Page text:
O Jesus, King of Glory, Both David's God and Son

Full Text

1 O Jesus, King of glory,
Both David's Lord and son!
Your rule endures forever;
In heaven is your throne.
Help that in earth's dominions,
From pole to farthest pole,
Your reign may spread salvation
To each benighted soul.

2 The eastern Magi, coming
Their gifts of love to bring,
Bear witness to your glory
And worship you, their King.
To you the star is pointing
And the prophetic Word;
So joyously we hail you:
Our Savior and our Lord.

3 You are a mighty monarch,
As by your Word is told,
And yet you care but little
For earthly goods or gold.
You do not come displaying
Your power and renown.
You dwell in no high castle;
You wear no jeweled crown.

4 Oh, look on me with pity
Though I am weak and poor;
Admit me to your kingdom
To dwell there, blest and sure.
I pray, Lord, guide and keep me
Safe from my bitter foes,
From sin and death and Satan;
Free me from all my woes.

5 Then let your Word within me
Shine as the fairest star;
Keep sin and all false doctrine
Forever from me far.
Help me confess you truly
And with all Christendom
Here hail you King and Savior
And in the world to come.

Source: Christian Worship: a Lutheran hymnal #94

Author: Martin Behm

Behm, Martin, son of Hans Behm [Bohme, Boehm, Behemb, Behem, Boheim, Bohemus or Bohemius], town-overseer of Lauban in Silesia, was born at Lauban, Sept. 16, 1557. During a protracted famine, 1574, Dr. Paul Fabricius, royal physician at Vienna, a distant kinsman, took him to Vienna, where he acted as a private tutor for two years, and then went to Strassburg, where, from Johann Sturm, Rector of the newly founded University, he received much kindness. Returning home at his mother's request after his father's death, May, 1580, he was, at Easter, 1581, appointed assistant in the Town School, and on Sept. 20, ordained diaconus of the Holy Trinity Church. After his senior had been promoted to Breslau the Town Council kept the post nominally vacan… Go to person page >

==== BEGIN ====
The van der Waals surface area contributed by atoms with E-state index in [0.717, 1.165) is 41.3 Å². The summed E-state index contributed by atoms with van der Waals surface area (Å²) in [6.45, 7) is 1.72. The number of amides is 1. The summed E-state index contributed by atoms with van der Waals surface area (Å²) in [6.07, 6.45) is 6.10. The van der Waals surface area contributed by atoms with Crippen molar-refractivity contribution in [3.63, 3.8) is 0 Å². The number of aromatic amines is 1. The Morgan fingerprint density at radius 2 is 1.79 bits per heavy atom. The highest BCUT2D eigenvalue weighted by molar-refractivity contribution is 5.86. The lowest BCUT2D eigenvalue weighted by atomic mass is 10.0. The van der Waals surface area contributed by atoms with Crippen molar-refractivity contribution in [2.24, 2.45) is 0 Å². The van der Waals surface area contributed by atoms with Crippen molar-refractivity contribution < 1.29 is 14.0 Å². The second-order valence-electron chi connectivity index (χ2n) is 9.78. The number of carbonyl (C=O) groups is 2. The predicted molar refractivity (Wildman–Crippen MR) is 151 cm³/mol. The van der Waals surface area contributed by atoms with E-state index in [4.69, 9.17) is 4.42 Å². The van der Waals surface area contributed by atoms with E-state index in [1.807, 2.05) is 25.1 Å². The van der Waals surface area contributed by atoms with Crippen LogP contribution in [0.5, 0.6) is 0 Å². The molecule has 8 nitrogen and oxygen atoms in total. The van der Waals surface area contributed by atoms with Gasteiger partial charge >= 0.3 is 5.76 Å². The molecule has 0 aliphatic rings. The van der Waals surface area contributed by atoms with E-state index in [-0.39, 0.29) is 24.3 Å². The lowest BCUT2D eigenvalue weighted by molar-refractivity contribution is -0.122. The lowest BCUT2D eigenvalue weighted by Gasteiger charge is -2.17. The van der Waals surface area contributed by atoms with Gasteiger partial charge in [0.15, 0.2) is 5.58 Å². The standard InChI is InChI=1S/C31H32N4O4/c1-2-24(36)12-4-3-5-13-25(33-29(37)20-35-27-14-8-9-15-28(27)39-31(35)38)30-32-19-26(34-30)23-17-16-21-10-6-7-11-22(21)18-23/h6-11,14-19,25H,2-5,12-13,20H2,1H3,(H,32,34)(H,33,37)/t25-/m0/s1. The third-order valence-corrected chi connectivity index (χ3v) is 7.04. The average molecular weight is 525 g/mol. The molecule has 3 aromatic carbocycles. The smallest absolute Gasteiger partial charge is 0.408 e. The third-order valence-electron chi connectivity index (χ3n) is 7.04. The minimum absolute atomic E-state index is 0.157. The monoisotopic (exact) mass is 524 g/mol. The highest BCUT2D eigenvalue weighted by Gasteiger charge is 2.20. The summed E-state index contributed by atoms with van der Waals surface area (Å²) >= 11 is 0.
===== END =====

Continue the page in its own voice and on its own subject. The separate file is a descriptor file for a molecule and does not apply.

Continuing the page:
Text Information

First Line: O Jesus, King of Glory, Both David's God and Son
Author: Martin Behm


ST. THEODULPH (Teschner)

Now often named ST. THEODULPH because of its association with this text, the tune is also known, especially in organ literature, as VALET WILL ICH DIR GEBEN. It was composed by Melchior Teschner (b. Fraustadt [now Wschowa, Poland], Silesia, 1584; d. Oberpritschen, near Fraustadt, 1635) for "Valet wi…

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The Cyber Hymnal #5025
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Instances (1 - 3 of 3)Text InfoTune InfoTextScoreFlexScoreAudioPage Scan
Christian Worship: a Lutheran hymnal #94Text
Lutheran Worship #79Text
The Cyber Hymnal #5025TextScoreAudio
Include 13 pre-1979 instances